In Cape Town, the governing DA won a three-fifths majority taking 62% of the vote to the ANC’s 32.9%. Patricia de Lille, the former leader of the ID, will become mayor of Cape Town. In the Western Cape Province, the DA took 57.7% to the ANC’s 33.7%. The DA had won 51% in the 2000 local elections – when the DA was an untidy ragtag white alliance of the old anti-apartheid Democratic Party and the remnants of the apartheid-era National Party grouped in the NNP. Such things ended badly, and the ANC did well in the province in the 2004 and 2006 elections but the DA has since become the dominant party after winning control of the province in 2009.

The DA’s next best hope was Nelson Mandela Bay Municipality, the government’s name for Port Elizabeth. Although majority black, the DA hoped to keep the ANC under 50% and form a governing coalition with smaller parties like it did in Cape Town in 2006. Unfortunately for the DA, while it did the best it could – 40.3% – the ANC managed 52.1% at the expense of smaller parties: COPE won only 5% and the UDM a paltry 0.6%. The DA’s 40% is pretty impressive considering it won only 24.4% there in 2006. In Johannesburg, the ANC won 58.8% against 34.8% to the DA. In Tshwane/Pretoria, the ANC won 56% to the DA’s 39%. Finally, in eThekwini/Durban the ANC won 61.2% to the DA’s 21%. The IFP’s vote plumetted to 4%, behind the Indian-led Minority Front (MF) which won 5% in the city, which has the largest Indian community in Africa.

The IEC has a nice map of all the results by ward, while News24 has another cool interactive map. The results by ward really show how racially polarized politics remain in South Africa (the Census 2001 Atlas has maps showing the racial divide). The DA won only two municipalities outside WC: Midvaal/Meyerton in Gauteng (a more or less affluent suburb of Jo’burg, with a 35% white population) and Baviaans in Eastern Cape.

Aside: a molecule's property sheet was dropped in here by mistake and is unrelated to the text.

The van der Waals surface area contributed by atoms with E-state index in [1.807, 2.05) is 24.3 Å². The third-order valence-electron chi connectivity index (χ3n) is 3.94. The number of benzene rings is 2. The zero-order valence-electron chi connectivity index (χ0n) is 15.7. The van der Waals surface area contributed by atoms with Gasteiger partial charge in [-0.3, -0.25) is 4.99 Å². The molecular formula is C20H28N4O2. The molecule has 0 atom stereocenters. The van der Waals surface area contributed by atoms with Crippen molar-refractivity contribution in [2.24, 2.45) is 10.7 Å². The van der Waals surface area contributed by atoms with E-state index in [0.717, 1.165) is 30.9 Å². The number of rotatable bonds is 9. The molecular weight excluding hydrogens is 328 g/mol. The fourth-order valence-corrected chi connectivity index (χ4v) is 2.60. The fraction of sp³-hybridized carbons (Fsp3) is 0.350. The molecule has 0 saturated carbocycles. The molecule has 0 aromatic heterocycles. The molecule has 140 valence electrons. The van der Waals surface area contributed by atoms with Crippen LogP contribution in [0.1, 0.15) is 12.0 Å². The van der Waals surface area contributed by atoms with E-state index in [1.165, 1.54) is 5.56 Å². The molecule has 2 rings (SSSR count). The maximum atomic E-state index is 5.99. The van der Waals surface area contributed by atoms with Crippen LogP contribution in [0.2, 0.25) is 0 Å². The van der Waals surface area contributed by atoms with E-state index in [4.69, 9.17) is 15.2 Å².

That last sentence in that paragraph brings me to my next point. The DA, in its present form, may well be starting to hit its ceiling. Winning landslides in Western Cape and in Cape Town is nice and dandy, but Western Cape isn’t South Africa. On its present coalition of whites and Coloureds, the DA has a low ceiling and poses no real threat to the ANC’s dominance. If it wants to rival the ANC’s dominance with the black population of South Africa, it will need to win more than 6% of the black vote (as it claims to have won this year) and bring the ANC not only below 60% but below 50% as to make a broad opposition coalition possible. It will take a lot and it will take a long time to defeat the ANC, and I don’t think that the DA in its current shape with its image as the party of the Cape Town Country Club is able to do that even though the DA’s image is slowly evolving. The DA or any other non-ANC party must appeal to the majority of voters in order to win. Nobody, as of now, is able to do that besides the ANC, and as long as no other party can do so, the ANC will continue governing bar unforeseen circumstances. Racially polarized politics are extremely hard to break.

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Posted on May 21, 2011, in Regional and local elections, South Africa. Bookmark the permalink. 1 Comment.

  1. Any plans to tackle the Italian locals?